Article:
Blake Ellington wrote on this site about how some former Kings, including Justin Jackson and Skal Labissiere, marveled at Carter’s ability to contribute at his age, and how he was still the loudest guy on defense. Willie Cauley-Stein was especially effusive in his praise of Carter, who gave him three specific lessons: perfect your craft, work on the mental side of your game, and maintain your body. It’s too bad that advice is now being put to use in Dallas and Portland, but Carter’s impact lives on.
The 2017-18 season marked the 20th of Carter’s career, and the 43 year old still managed to meaningfully contribute to Kings wins. As Tim Maxwell discovered in his player grades, Carter’s presence on the court bumped up the net ratings of six of the seven Sacramento players on rookie contracts, including Fox and Buddy Hield.
His best game probably came against the Cleveland Cavaliers, when he helped lead the Kings to a 14-point win despite facing off against LeBron James and the core of a team that would make it back to the NBA Finals for the fourth consecutive year. Carter’s 24 points on 10-of-12 shooting were a throwback to a throwback to his All-Star days, and he may have single-handedly set in motion Jae Crowder’s ultimate exit from Cleveland.
Carter’s most unforgettable individual moment was probably the 3-pointer that grazed every part of the rim before rolling in, moving him past Patrick Ewing for 22nd on the all-time scoring list. He has since reached 19th place, and the only silver lining to his season potentially being cut short is that Carter was unlikely to catch Kevin Garnett at his current scoring rate.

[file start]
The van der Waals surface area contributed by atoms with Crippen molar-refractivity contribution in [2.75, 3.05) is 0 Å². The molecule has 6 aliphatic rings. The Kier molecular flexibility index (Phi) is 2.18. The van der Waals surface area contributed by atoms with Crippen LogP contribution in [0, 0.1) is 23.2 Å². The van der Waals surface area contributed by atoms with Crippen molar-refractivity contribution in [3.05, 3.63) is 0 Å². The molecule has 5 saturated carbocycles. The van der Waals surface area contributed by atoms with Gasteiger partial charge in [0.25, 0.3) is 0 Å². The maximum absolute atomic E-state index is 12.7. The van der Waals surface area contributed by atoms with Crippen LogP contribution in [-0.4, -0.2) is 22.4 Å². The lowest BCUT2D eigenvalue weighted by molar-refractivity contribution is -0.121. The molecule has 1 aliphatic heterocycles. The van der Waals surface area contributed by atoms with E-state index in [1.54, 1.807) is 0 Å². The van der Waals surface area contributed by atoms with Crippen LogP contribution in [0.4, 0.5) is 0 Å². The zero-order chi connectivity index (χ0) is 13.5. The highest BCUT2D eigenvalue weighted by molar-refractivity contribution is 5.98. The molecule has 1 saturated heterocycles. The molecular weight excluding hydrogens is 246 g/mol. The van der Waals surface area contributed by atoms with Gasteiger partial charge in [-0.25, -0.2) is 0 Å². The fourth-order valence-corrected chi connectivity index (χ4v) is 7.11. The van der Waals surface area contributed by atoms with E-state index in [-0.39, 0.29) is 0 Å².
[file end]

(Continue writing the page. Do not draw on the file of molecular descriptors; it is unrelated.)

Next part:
But this is still Vince Carter, and it’s hard to remember him as anything but half man, half amazing, even at the ripe old age of 41. Whether it was sinking pregame trick shots with ease, or turning layup lines into dunk contest practice, Carter always presented the possibility of something magical.
It never gets old watching Carter rise up, flush one down, and then rev the engine before coming back down the court.
Like when he picks the pocket of his 1998 draft class peer Dirk Nowitzki and glides to the basket on the break. There’s so much joy on his face.
Or when he drives past Aaron Gordon, one of the presumptive heirs to Carter’s dunking throne, and slams one over him.
There are so many reasons to love Vince Carter, and he showed off the whole package in Sacramento: the class, the leadership, the veteran savvy, and the hops. It may not have resulted in a whole lot of wins, but there are few players who have donned this uniform in the past decade and been more revered.
For 22 years, Carter has delighted fans with his one-of-a-kind talent. Even if it was just for one season, the Kings were so fortunate to have been a part of the ride.